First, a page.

Three UT Southwestern faculty, along with four other honorees, are being recognized as phenomenal leaders in the areas of science, technology, engineering, arts, and mathematics “while also serving, teaching, excelling, aspiring, and mentoring” in the community.


Dr. Nesbitt is a Professor of Internal Medicine, the Associate Dean in the Office of Student Diversity and Inclusion, and the Medical Director of the Parkland Health & Hospital System Hypertension Clinic.

Dr. Khera discusses recent study on FOX 4 News


Dr. Amit Khera appears on local FOX 4 News to discuss a recent study in the AHA journal Stroke that showed drinking two or more of any kind of artificially sweetened drinks a day really increases the risk of strokes.

Bacteria at the Gym


Exercise can help boost health and fitness but beware of bacteria when bulking up at the gym.

Precautions such as wiping down shared surfaces, using hand sanitizers, and covering up cuts can help avoid contracting unwanted infections, says Dr. Julie Trivedi, Medical Director of Infection Prevention at UT Southwestern’s William P. Clements Jr. University Hospital.

The dangers of hidden fat


Scientists know that the type of fat you can measure with a tape isn’t the most dangerous. But what is the most effective way to fight internal, visceral fat that you cannot see or feel? The answer: exercise.

Researchers at UT Southwestern Medical Center analyzed two types of interventions – lifestyle modification (exercise) and pharmacological (medicine) – to learn how best to defeat fat lying deep in the belly. The study is published in Mayo Clinic Proceedings.

“Visceral fat can affect local organs or the entire body system. Systemically it can affect your heart and liver, as well as abdominal organs,” said senior author and cardiologist Dr. Ian J. Neeland, Assistant Professor of Internal Medicine. “When studies use weight or body mass index as a metric, we don’t know if the interventions are reducing fat everywhere in the body, or just near the surface.”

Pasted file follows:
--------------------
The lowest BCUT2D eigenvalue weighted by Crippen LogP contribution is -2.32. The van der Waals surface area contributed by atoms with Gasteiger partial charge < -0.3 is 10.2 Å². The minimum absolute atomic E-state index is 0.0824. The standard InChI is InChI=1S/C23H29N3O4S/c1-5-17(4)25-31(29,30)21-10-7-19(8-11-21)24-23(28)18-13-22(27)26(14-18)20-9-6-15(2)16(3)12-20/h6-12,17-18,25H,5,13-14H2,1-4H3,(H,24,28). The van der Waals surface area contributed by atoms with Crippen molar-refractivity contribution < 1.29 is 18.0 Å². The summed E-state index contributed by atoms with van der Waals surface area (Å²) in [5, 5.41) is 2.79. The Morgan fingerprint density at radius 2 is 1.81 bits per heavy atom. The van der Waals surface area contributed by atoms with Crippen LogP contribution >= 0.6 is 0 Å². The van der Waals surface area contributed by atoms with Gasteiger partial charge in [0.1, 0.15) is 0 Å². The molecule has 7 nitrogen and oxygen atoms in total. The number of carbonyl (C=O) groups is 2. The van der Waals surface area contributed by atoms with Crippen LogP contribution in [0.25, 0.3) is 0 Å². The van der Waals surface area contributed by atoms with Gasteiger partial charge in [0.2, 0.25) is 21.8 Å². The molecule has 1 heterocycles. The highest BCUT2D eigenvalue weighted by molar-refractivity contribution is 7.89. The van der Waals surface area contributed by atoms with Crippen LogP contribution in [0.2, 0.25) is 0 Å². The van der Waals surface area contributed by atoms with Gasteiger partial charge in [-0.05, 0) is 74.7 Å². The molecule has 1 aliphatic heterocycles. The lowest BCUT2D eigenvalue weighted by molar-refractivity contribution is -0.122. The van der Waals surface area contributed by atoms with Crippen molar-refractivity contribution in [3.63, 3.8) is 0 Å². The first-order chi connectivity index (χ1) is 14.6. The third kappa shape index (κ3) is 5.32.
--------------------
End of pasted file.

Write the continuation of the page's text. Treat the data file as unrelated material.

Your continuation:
Extreme exercise does not raise heart disease risk or mortality


Exercise is often cited as the best preventive medicine, but how much is too much for the hearts of middle-aged athletes?

Sports cardiologist Dr. Benjamin Levine led a study, now published in JAMA Cardiology, to find the answer. Dr. Levine is a Professor of Internal Medicine and Director of the Institute for Exercise and Environmental Medicine, a collaboration between UT Southwestern Medical Center and Texas Health Presbyterian Hospital Dallas.

Dr. Lee warns of acetaminophen buildup dangers


When seeking quick pain relief, people should not overuse acetaminophen as a cure-all, UT Southwestern Medical Center liver disease experts warn.

“It is easy to lose track of how much combined acetaminophen you’re consuming when taking combinations of medicines or multiple medications, particularly for different ailments such as arthritis while also perhaps dealing with a cold or the flu,” says Dr. William Lee, Director of the Clinical Center for Liver Diseases at UT Southwestern. “Failing to identify the different names for acetaminophen, such as ‘APAP,’ or just not reading labels can be deadly, since acetaminophen is present in many types of pain pills, both prescription and over the counter, as well as in cold and flu medications.”